So how to get traffic to your website using these questions? You’d have to find them first, and besides Google’s autocomplete, places like Quora are a good place to start your search. A quick tip: if you find a Wikipedia page as a top result, the chances are that you may have a shot at the keyword in question. Wikipedia typically doesn’t employ too many backlinks, so showing up as a top result points to the fact that you may be able to rank for the same keyword without risky backlinking practices.

Tools like Moz are also great at sniffing out a page’s domain and page authority. You can use it to analyse the top five results to understand your chances for ranking for any given keyword better.

Niche topics are amazing.

There was a time before Google Panda when crash and burn website experts were raking in the big bucks. All they had to do was create a website and stuff it full of hundreds of pages talking about the exact same niche topic. Thankfully, those days are gone, and Google’s algorithm has prioritised content quality.

Still, this doesn’t negate the usefulness of niche topics. There are so many untapped or undersaturated niches out there that are just waiting to be discovered and optimised. Niche topic sites include gun blogs, health blogs, writing recommendation blogs like Best Writers Online, gaming blogs, gardening blogs, and more. Almost anything could be a niche topic.

So look out for niches that have relatively little competition, and you should be able to create content that will rank for said niche easily.

Look out for markets beyond your geographic location.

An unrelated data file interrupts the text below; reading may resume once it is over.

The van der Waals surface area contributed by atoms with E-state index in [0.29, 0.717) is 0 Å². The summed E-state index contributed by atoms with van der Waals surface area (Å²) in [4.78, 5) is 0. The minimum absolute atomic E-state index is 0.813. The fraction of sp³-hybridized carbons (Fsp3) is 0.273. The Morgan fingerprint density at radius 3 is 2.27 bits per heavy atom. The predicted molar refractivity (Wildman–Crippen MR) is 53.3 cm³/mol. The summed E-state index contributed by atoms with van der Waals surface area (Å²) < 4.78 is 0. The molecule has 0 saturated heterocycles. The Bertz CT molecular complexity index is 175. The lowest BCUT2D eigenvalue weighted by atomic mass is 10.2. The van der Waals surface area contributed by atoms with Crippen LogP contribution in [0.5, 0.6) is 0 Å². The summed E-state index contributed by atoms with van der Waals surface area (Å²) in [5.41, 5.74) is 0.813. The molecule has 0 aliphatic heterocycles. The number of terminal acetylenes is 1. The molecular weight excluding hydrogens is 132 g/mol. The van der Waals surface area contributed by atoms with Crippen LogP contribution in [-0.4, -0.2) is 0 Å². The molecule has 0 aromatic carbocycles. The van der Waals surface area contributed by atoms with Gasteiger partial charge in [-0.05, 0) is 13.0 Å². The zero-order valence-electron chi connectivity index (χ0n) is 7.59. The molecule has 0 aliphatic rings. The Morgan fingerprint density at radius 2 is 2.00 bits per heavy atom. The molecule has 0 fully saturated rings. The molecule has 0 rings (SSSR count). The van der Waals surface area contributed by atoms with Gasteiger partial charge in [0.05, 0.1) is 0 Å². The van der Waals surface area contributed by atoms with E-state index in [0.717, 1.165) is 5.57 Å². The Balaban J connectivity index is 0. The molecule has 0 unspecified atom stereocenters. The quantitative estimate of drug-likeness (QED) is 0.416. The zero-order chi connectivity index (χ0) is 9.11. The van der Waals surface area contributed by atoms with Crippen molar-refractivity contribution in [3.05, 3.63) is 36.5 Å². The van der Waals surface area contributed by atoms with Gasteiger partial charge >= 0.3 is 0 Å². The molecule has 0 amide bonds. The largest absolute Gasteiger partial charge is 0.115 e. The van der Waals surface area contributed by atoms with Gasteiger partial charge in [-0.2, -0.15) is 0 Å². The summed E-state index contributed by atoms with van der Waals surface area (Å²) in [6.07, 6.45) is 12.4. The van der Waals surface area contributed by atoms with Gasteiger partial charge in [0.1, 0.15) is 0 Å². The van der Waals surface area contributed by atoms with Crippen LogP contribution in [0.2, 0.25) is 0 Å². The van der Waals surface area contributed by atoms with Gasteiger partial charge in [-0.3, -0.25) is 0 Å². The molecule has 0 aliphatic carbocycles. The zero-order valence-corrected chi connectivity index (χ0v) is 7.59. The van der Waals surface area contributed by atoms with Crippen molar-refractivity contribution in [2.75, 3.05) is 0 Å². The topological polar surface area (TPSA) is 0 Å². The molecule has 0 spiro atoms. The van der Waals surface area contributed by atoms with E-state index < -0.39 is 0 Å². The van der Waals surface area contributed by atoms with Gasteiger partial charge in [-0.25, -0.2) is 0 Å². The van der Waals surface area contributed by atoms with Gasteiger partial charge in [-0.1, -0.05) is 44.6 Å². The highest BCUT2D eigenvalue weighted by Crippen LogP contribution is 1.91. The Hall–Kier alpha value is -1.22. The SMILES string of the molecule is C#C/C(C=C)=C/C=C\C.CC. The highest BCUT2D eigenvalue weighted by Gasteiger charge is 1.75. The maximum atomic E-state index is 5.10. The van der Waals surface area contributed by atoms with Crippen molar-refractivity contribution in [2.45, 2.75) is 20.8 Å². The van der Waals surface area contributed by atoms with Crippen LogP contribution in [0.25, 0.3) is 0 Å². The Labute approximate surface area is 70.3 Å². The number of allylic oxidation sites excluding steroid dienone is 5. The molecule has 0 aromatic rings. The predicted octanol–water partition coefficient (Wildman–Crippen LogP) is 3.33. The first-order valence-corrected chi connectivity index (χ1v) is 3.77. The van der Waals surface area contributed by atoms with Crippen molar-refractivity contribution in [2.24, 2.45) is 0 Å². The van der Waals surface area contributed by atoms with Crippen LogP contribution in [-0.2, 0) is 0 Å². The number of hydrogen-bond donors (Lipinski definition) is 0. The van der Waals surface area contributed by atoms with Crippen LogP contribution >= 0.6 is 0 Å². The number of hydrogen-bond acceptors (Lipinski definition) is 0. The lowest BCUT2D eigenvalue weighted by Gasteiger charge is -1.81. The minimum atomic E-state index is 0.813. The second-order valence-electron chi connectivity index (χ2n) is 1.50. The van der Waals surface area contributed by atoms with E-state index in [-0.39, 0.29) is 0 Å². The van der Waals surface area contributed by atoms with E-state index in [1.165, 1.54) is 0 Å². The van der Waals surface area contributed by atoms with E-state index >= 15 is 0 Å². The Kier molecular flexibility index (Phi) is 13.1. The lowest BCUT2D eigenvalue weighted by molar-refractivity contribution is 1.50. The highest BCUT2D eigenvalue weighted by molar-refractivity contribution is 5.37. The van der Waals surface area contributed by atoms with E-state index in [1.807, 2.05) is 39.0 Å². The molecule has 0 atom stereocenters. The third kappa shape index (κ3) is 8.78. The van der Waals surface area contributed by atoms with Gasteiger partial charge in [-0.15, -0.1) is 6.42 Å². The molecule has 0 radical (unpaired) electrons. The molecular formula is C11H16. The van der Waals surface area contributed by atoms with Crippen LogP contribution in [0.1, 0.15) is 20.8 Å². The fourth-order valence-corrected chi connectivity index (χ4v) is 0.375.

Don’t forget; the world is a global village. Just because you live in the United States does not mean you should only target US traffic. Consider creating content for a more global audience. Content marketing is relatively still unpopular in many parts of the world, keyword saturation is still a myth, and many of the practices circa Google Panda still work in these places.

The beautiful thing is that content for these regions can blow up nicely and boost your organic traffic without you needing to build a single backlink.

Final Words

Hopefully, you can see now that how to get traffic to your website isn’t always about link building. The strategies in this post are wonderful to get a superior rankings to boost that will, in turn, grow your organic traffic, risk-free.

Melissa Mauro is a self-improvement author who is always interested in new projects. She wants to create her own writer brand, that’s why Melissa is looking for fresh platforms for the implementation of her ideas. Creativity and unique style make it possible to deliver valuable and engaging content to her ideal reader.

Posted by: Melissa Mauro